I bought a certain land from Tom. The land is bounded on the east by mangrove, on the west by the lot of Angel, on the south by the lot of Dina and on the north by the lot of Simon, which adjoins the national highway. I demanded from Simon a right of way, and offered to pay him a reasonable price for his property. Simon refused and claimed that isolation of the property is my fault because he was allegedly negotiating with Tom regarding the possible purchase of the said property, but I intervened; hence, the negotiation failed. He further stated that I knew from the very beginning that the property had no path leading to the nearest highway, but I still bought it. Is Simon correct?
The provisions of the New Civil Code of the Philippines governing your situation are as follows:
“ARTICLE. 649. The owner, or any person who by virtue of a real right may cultivate or use any immovable, which is surrounded by other immovables pertaining to other persons and without adequate outlet to a public highway, is entitled to demand a right of way through the neighboring estates, after payment of the proper indemnity.
“Should this easement be established in such a manner that its use may be continuous for all the needs of the dominant estate, establishing a permanent passage, the indemnity shall consist of the value of the land occupied and the amount of the damage caused to the servient estate.
“In case the right of way is limited to the necessary passage for the cultivation of the estate surrounded by others and for the gathering of its crops through the servient estate without a permanent way, the indemnity shall consist in the payment of the damage caused by such encumbrance.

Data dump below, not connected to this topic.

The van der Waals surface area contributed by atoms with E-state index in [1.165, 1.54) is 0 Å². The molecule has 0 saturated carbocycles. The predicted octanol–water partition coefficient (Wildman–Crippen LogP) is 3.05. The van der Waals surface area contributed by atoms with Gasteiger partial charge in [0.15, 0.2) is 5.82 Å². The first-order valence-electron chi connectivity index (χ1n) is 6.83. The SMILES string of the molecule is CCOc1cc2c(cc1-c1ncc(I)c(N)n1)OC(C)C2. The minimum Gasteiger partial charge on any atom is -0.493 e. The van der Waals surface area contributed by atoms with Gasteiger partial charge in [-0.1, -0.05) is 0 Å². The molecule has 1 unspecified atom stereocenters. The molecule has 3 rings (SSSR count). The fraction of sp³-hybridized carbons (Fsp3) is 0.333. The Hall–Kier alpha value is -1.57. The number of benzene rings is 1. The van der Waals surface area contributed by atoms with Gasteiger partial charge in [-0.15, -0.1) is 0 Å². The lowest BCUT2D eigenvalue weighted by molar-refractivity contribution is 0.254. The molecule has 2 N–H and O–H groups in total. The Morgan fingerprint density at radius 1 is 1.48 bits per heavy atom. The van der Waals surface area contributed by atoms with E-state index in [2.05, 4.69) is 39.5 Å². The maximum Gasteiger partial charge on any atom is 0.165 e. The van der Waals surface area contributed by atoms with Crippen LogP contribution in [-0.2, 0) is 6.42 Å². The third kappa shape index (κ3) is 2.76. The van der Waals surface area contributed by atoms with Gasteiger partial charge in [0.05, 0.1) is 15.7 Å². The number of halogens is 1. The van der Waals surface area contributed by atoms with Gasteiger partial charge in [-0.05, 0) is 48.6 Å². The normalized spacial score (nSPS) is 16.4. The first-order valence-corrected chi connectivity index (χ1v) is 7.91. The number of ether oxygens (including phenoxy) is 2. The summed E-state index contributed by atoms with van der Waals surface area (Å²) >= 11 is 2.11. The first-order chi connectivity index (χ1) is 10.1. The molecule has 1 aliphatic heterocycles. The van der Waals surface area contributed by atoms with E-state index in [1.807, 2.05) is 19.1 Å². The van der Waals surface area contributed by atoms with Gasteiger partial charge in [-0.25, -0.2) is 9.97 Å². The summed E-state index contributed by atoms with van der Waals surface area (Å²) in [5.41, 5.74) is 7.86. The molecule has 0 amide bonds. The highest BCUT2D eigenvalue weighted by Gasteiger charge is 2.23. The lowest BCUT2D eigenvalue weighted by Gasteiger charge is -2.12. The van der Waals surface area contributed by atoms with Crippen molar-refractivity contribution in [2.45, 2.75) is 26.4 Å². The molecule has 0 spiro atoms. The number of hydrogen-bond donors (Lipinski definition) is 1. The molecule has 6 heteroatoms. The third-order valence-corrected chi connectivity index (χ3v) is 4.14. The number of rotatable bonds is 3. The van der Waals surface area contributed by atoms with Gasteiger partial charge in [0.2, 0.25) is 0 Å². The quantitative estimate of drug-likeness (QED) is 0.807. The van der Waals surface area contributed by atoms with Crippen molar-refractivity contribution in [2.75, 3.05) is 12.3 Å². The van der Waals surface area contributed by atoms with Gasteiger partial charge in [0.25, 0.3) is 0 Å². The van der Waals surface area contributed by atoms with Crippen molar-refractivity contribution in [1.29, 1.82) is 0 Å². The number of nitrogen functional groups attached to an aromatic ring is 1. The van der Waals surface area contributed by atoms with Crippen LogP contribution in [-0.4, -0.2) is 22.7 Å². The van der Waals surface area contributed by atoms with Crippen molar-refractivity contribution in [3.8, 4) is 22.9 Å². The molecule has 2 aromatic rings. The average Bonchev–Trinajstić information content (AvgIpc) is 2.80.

“This easement is not compulsory if the isolation of the immovable is due to the proprietor’s own acts.
“ARTICLE. 650. The easement of right of way shall be established at the point least prejudicial to the servient estate, and, insofar as consistent with this rule, where the distance from the dominant estate to a public highway may be the shortest.”
Thus, you can demand right of way as long as the above requirements of the law are all present. Please be guided by the decision of the court in the case entitled, Spouses Williams vs Zerda (GR 207146, March 15, 2017), where the Supreme Court, through Associate Justice Jose Catral Mendoza, stated that:
“xxx The isolation of the dominant estate was not due to the respondent’s own acts. The property he purchased was already surrounded by other immovables leaving him no adequate ingress or egress to a public highway. Spouses Williams refused to grant a right of way and averred that the isolation of the dominant estate was attributable to the respondent’s own acts. They pointed out that when the respondent purchased the dominant estate, he knew that Sierra was in negotiation with them for the sale of the dominant estate, thus, he was in bad faith. Nonetheless, it cannot be used to defeat the respondent’s claim for a right of way. Sierra had every right to sell his property to anybody. Further, when the respondent bought the dominant estate there could have been no existing contract of sale yet considering that Spouses Williams and Sierra were still in negotiation.”
Applying the above-quoted decision in your situation, the isolation of the property you bought from Tom is not your fault. Even if you have intervened with the negotiation of Simon and Tom involving the possible purchase of the land, the same cannot defeat your right, as a new owner of the dominant estate, to demand a right of way from Simon as long as the other requirements provided by Article 649 and Article 650 of the New Civil Code were complied with — including that the property is surrounded by other immovables and that there is no adequate outlet to a public highway — the right of way is least prejudicial to the servient estate and payment of proper indemnity.
We hope that we were able to answer your queries. This advice is based solely on the facts you have narrated and our appreciation of the same. Our opinion may vary when other facts are changed or elaborated.
Editor’s note: Dear PAO is a daily column of the Public Attorney’s Office. Questions for Chief Acosta may be sent to [email protected]